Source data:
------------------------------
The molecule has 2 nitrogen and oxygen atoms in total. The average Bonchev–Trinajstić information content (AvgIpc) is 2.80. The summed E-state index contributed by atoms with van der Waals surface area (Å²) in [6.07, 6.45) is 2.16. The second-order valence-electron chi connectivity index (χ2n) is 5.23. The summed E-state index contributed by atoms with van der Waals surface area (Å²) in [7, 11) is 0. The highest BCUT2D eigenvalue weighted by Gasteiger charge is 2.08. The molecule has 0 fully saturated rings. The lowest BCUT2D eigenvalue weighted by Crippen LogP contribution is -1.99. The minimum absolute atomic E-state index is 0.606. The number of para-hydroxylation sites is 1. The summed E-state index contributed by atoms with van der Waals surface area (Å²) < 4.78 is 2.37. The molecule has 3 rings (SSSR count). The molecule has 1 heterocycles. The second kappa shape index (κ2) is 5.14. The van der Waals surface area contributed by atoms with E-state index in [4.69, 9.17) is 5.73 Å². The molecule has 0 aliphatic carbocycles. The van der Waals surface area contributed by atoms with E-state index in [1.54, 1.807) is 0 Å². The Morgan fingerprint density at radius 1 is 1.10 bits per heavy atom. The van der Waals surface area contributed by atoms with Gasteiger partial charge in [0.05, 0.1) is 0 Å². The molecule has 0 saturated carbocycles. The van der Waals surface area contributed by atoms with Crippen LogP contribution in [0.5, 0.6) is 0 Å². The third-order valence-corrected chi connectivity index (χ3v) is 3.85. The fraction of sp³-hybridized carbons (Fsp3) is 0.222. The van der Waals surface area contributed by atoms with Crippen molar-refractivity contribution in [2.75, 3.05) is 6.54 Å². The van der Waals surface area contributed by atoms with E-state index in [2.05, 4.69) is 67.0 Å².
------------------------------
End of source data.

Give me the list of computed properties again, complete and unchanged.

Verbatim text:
The molecule has 2 nitrogen and oxygen atoms in total. The average Bonchev–Trinajstić information content (AvgIpc) is 2.80. The summed E-state index contributed by atoms with van der Waals surface area (Å²) in [6.07, 6.45) is 2.16. The second-order valence-electron chi connectivity index (χ2n) is 5.23. The summed E-state index contributed by atoms with van der Waals surface area (Å²) in [7, 11) is 0. The highest BCUT2D eigenvalue weighted by Gasteiger charge is 2.08. The molecule has 0 fully saturated rings. The lowest BCUT2D eigenvalue weighted by Crippen LogP contribution is -1.99. The minimum absolute atomic E-state index is 0.606. The number of para-hydroxylation sites is 1. The summed E-state index contributed by atoms with van der Waals surface area (Å²) < 4.78 is 2.37. The molecule has 3 rings (SSSR count). The molecule has 1 heterocycles. The second kappa shape index (κ2) is 5.14. The van der Waals surface area contributed by atoms with E-state index in [4.69, 9.17) is 5.73 Å². The molecule has 0 aliphatic carbocycles. The van der Waals surface area contributed by atoms with E-state index in [1.54, 1.807) is 0 Å². The Morgan fingerprint density at radius 1 is 1.10 bits per heavy atom. The van der Waals surface area contributed by atoms with Gasteiger partial charge in [0.05, 0.1) is 0 Å². The molecule has 0 saturated carbocycles. The van der Waals surface area contributed by atoms with Crippen LogP contribution in [0.5, 0.6) is 0 Å². The third-order valence-corrected chi connectivity index (χ3v) is 3.85. The fraction of sp³-hybridized carbons (Fsp3) is 0.222. The van der Waals surface area contributed by atoms with Crippen molar-refractivity contribution in [2.75, 3.05) is 6.54 Å². The van der Waals surface area contributed by atoms with E-state index in [2.05, 4.69) is 67.0 Å².